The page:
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"Hobbit House" in Pembrokeshire forced to be torn down.

 
Glenn Coie
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Burra Maluca
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There's an e-petition out to try to save it - here's the link. Save the Hobbit-Hole petition

Here's a photo of the inside, taken from this site.

 
fiona smith
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Thanks for the link. it's very inspiring that the couple found the courage to make a home there. yet i'm saddened but not suprised by the mentality of the elite. Yet they don't mind anyone trashing things, as they benefit from it. so if i were them i would be forced to sue them for at least 3 million if they take it down. whats good for the goose is good for the gander.

Freeman and women we are!!
 
Logan Simmering
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Different Article

A family that built a controversial roundhouse without planning permission in north Pembrokeshire has lost their appeal.

A Planning Inspector has upheld a decision by Pembrokeshire County Council to issue an enforcement notice against the dwelling at Glandwr.

The appeal by Megan Williams was dismissed by Inspector Iwan Lloyd because the benefits of the development did not outweigh the harm to the character and appearance of the countryside.

The Inspector upheld the enforcement notice, which required that the roundhouse and all associated work, including the timber decking, be demolished and the land returned to its previous condition within two months.

But the family has submitted a retrospective planning application which will now be considered.

Pembrokeshire County Council issued the enforcement notice against the roundhouse in December 2012 because it had been built without planning permission in open countryside and was therefore contrary to the Joint Unitary Development Plan (JUDP).

Miss Williams’ appeal sought to justify the development on the basis of its low impact, in terms of its construction, and use and the families’ self sufficient lifestyle.

In reaching his decision Inspector Lloyd looked in detail at local and national planning policies regarding low impact dwellings. He said the Welsh Government’s guidance in TAN 6 for applications made in respect of OPD (One Planet Development) required robust evidence contained in a management plan produced by a competent person, which was absent in this case.

He further said the effect of the septic tank on the environment had not been assessed and the transport assessment was not clear.

“I therefore conclude that there is a lack of proper justification for the benefits of the low-impact development in this case for this matter to be given sufficient weight and to outweigh the policies which seek to control development in the countryside.”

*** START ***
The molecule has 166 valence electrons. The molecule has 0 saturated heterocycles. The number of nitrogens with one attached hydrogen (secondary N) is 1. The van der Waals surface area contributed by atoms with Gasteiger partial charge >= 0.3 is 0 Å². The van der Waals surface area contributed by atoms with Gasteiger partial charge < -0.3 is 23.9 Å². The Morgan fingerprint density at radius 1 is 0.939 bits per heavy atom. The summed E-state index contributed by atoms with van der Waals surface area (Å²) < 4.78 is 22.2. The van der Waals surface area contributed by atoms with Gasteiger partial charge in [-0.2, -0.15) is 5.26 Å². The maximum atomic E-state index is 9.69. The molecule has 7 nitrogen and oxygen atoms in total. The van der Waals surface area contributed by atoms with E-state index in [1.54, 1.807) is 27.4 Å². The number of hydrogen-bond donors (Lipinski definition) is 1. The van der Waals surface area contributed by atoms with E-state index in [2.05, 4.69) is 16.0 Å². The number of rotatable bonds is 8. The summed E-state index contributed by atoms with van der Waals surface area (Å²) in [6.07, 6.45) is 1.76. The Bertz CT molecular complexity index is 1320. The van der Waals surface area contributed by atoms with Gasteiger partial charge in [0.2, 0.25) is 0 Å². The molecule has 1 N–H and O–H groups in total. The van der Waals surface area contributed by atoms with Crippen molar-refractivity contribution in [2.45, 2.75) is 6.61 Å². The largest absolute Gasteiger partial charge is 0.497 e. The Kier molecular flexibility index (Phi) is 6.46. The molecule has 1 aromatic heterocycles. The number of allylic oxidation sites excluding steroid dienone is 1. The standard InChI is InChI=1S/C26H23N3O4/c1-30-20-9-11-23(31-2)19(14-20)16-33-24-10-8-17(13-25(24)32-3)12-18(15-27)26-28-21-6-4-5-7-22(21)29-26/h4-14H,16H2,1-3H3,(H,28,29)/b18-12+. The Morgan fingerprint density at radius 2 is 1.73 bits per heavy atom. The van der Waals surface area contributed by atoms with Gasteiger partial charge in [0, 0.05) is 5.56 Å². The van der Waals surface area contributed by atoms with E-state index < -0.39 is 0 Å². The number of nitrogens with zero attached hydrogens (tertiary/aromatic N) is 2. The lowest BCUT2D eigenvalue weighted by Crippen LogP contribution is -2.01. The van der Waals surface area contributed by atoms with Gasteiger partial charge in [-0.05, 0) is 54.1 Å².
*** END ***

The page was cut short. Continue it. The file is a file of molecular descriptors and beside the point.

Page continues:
Regarding the appellants’ claim that the roundhouse was not visually intrusive he said the fact that it was unobtrusive was not by itself a good argument as: “The character and appearance of the countryside should be protected for its intrinsic sake, and the development is contrary to LDP polices SP 13 and SP 16.”

He concluded: “… the benefits of a low-impact development do not outweigh the harm to the character and appearance of the countryside having regard to the provisions of the development plan.”

Councillor Rob Lewis, Deputy Leader and Cabinet Member for Highways and Planning welcomed the Inspector’s decision.

“Planning is a rigorous process with clear guidelines and if it is to be enforced fairly must also be upheld by everyone,” he said.

“A retrospective planning application has been submitted and it will be considered on its merits.”



edit:

Burra Maluca wrote:There's an e-petition out to try to save it - here's the link. Save the Hobbit-Hole petition



Well, that's a bummer, petitions only open to UK residents (or at least my US zipcode was invalid as a postcode)
 
Lyvia Dequincey
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Very sad.
I don't know how the UK compares to the US, but the homeowners associations here are a really mixed lot. It's absolutely crazy to give a committee of volunteers the power to put liens on a house or tear down construction.

It actually sounds like they should stall and gather more doc on the septic and such.

So the front lot line is a really good place for a dense dense hedge. Now to design the batcave door.
 
S Carreg
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This is 15 minutes away from me, and I don't know them personally but we have mutual friends. It is a really sad story and I hope that they can win retroactive planning permission on appeal (other roundhouses in the area have won retroactive permission after 15+ years of fighting with the planners). And while I understand why they did what they did, in some respects, I can't help but feel that if you're going to build a home without even attempting to apply for permission when that is necessary, then you need to be prepared that someone might come and enforce the rules as they stand. I don't think the rules as they stand are ideal, but I don't think they are evil either. I know people who have struggled with planners, I also know lots of people who have 'played the game', applied properly, and been granted persmission even for quite unusual things.
 
Jessica Gorton
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There's a petition floating around on facebook that's open to those of us in the US. Let's see if I can find it (it's through change.org)